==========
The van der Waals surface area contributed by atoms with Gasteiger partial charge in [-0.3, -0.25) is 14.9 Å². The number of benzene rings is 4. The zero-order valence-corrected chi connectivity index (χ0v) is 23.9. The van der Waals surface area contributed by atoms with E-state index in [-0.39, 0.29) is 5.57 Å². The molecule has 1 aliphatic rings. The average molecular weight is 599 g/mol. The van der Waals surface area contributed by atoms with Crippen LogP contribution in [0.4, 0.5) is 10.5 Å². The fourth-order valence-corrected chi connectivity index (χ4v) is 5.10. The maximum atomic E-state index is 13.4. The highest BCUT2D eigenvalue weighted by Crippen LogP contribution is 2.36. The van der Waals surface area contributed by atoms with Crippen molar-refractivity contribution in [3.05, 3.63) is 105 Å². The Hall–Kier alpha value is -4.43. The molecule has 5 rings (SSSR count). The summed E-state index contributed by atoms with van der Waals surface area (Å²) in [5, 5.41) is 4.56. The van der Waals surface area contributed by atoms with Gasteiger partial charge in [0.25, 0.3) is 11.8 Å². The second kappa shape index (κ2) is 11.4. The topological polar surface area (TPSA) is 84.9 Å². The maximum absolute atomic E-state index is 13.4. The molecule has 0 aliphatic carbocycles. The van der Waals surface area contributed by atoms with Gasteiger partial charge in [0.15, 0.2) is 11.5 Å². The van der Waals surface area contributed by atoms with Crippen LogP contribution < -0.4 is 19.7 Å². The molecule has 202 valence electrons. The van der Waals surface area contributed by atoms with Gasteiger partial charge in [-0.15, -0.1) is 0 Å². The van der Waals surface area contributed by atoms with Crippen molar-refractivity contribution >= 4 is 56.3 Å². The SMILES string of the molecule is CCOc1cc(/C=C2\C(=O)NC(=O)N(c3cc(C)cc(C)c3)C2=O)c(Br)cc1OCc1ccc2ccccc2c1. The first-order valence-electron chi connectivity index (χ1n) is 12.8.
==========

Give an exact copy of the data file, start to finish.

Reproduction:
The van der Waals surface area contributed by atoms with Gasteiger partial charge in [-0.3, -0.25) is 14.9 Å². The number of benzene rings is 4. The zero-order valence-corrected chi connectivity index (χ0v) is 23.9. The van der Waals surface area contributed by atoms with E-state index in [-0.39, 0.29) is 5.57 Å². The molecule has 1 aliphatic rings. The average molecular weight is 599 g/mol. The van der Waals surface area contributed by atoms with Crippen LogP contribution in [0.4, 0.5) is 10.5 Å². The fourth-order valence-corrected chi connectivity index (χ4v) is 5.10. The maximum atomic E-state index is 13.4. The highest BCUT2D eigenvalue weighted by Crippen LogP contribution is 2.36. The van der Waals surface area contributed by atoms with Crippen molar-refractivity contribution in [3.05, 3.63) is 105 Å². The Hall–Kier alpha value is -4.43. The molecule has 5 rings (SSSR count). The summed E-state index contributed by atoms with van der Waals surface area (Å²) in [5, 5.41) is 4.56. The van der Waals surface area contributed by atoms with Gasteiger partial charge in [0.25, 0.3) is 11.8 Å². The second kappa shape index (κ2) is 11.4. The topological polar surface area (TPSA) is 84.9 Å². The maximum absolute atomic E-state index is 13.4. The molecule has 0 aliphatic carbocycles. The van der Waals surface area contributed by atoms with Gasteiger partial charge in [0.15, 0.2) is 11.5 Å². The van der Waals surface area contributed by atoms with Crippen LogP contribution < -0.4 is 19.7 Å². The molecule has 202 valence electrons. The van der Waals surface area contributed by atoms with Gasteiger partial charge in [-0.15, -0.1) is 0 Å². The van der Waals surface area contributed by atoms with Crippen molar-refractivity contribution >= 4 is 56.3 Å². The SMILES string of the molecule is CCOc1cc(/C=C2\C(=O)NC(=O)N(c3cc(C)cc(C)c3)C2=O)c(Br)cc1OCc1ccc2ccccc2c1. The first-order valence-electron chi connectivity index (χ1n) is 12.8.